Machine learning that leverages individuals' event data can improve the prediction accuracy of future events, but introduces high risks to each individual's privacy. Nowadays, large volumes of human event data, such as online TV-viewing records, domain name server queries, and electronic records of hospital admissions, are becoming increasingly available in a wide variety of applications including network analysis and services and healthcare analytics. Predictive modeling of those collective event sequences is beneficial for promoting nationwide economic and safety development. For example, in network traffic diagnosis, the analysis of user activities can be used to predict and control dynamic traffic demand, which improves risk response efficiency. In health informatics, the analysis of patient admission events can detect and optimize treatment for individuals at risks, which enhances public health preparedness and healthcare outcomes. However, by optimizing for the unitary goal of accuracy, machine learning algorithms trained on historic event data may amplify privacy risks. Studies have demonstrated that it is possible to infer private attributes such as demographics and locations from human activities such as online browsing histories and location check-in events. This project is to develop a trusting-based machine learning framework that better protects human privacy while minimally impacting utility for predicting dynamic events. Research and education on interdisciplinary topics of machine learning and privacy are integrated in curriculum development, student research projects, and academic seminars.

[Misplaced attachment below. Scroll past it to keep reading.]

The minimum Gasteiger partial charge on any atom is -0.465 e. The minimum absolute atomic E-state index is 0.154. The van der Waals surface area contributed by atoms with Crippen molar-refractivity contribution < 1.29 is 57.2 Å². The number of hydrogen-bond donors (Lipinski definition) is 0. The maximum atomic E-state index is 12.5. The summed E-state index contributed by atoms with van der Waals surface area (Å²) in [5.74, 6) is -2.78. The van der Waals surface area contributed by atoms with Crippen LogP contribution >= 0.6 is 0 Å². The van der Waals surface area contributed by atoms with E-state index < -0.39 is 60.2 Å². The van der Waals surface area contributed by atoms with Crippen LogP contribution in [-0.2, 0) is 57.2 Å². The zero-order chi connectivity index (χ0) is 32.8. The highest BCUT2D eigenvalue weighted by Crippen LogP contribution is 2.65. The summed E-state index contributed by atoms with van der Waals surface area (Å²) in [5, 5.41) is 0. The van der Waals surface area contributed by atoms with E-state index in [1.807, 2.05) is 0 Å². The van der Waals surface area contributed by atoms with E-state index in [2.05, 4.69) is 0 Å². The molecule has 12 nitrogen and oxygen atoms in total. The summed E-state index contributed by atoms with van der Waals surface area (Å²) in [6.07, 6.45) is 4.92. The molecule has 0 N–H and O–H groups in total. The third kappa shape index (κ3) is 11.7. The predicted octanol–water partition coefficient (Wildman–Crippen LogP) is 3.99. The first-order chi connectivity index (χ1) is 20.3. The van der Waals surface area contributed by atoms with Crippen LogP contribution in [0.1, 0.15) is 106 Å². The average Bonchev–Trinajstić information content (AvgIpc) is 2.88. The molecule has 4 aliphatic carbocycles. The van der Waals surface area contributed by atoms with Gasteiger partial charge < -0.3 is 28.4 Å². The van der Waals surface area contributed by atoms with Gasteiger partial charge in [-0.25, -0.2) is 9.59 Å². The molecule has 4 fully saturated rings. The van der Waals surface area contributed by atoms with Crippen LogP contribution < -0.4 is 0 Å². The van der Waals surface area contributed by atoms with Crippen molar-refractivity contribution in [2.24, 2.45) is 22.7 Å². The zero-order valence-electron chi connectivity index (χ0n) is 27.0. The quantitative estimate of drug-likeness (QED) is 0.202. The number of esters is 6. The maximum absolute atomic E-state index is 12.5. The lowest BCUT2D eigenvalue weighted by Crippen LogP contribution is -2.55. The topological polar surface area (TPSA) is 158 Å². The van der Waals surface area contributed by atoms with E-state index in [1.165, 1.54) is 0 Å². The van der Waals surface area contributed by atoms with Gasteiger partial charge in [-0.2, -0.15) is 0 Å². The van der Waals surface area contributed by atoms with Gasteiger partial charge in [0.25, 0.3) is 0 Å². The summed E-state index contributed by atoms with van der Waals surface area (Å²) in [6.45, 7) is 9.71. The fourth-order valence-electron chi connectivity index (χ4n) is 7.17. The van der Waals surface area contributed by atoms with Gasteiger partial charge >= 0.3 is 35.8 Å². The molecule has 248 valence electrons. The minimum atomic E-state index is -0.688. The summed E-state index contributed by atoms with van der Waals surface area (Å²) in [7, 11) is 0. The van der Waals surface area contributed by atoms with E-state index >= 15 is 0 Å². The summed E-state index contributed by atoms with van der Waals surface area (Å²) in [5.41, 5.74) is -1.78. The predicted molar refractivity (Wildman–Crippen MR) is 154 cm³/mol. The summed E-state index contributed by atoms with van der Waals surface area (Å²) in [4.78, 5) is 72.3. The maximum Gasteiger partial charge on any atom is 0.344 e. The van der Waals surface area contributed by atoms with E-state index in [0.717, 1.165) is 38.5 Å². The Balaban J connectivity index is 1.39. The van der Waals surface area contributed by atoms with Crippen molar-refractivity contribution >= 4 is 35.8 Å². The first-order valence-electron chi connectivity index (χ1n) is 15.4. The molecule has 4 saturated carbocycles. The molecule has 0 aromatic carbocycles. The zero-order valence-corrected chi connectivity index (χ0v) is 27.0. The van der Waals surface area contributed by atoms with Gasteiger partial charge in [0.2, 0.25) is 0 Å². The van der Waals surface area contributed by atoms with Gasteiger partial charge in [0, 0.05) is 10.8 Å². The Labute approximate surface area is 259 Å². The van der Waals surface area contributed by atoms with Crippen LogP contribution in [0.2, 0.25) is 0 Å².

The project develops a series of novel models and algorithms to analyze dynamic human events in three synergistic research thrusts. (1) Besides time-stamped event sequences, additional marker information such as event types and tags can be utilized to better capture the dependencies between events. This project investigates novel point processes, multi-view learning, and deep learning methods for analyzing dynamic human events with event marker information. (2) To improve human understanding and trust of predictive modeling, the project develops interpretable algorithms to explain how their information is used in event prediction and what potential private information can be inferred based on their inputs. (3) Balancing between privacy and utility is of mutual benefit to both individuals and service providers. This project investigates a user-specific privacy-preserving approach for event prediction and addresses utility-privacy tradeoff by formulating it as a min-max optimization problem. These three research aims are complemented by a comprehensive evaluation in a number of application domains.

This award reflects NSF's statutory mission and has been deemed worthy of support through evaluation using the Foundation's intellectual merit and broader impacts review criteria.

National Science Foundation (NSF)
Division of Information and Intelligent Systems (IIS)
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Wei Ding
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Louisiana State University
Baton Rouge
United States
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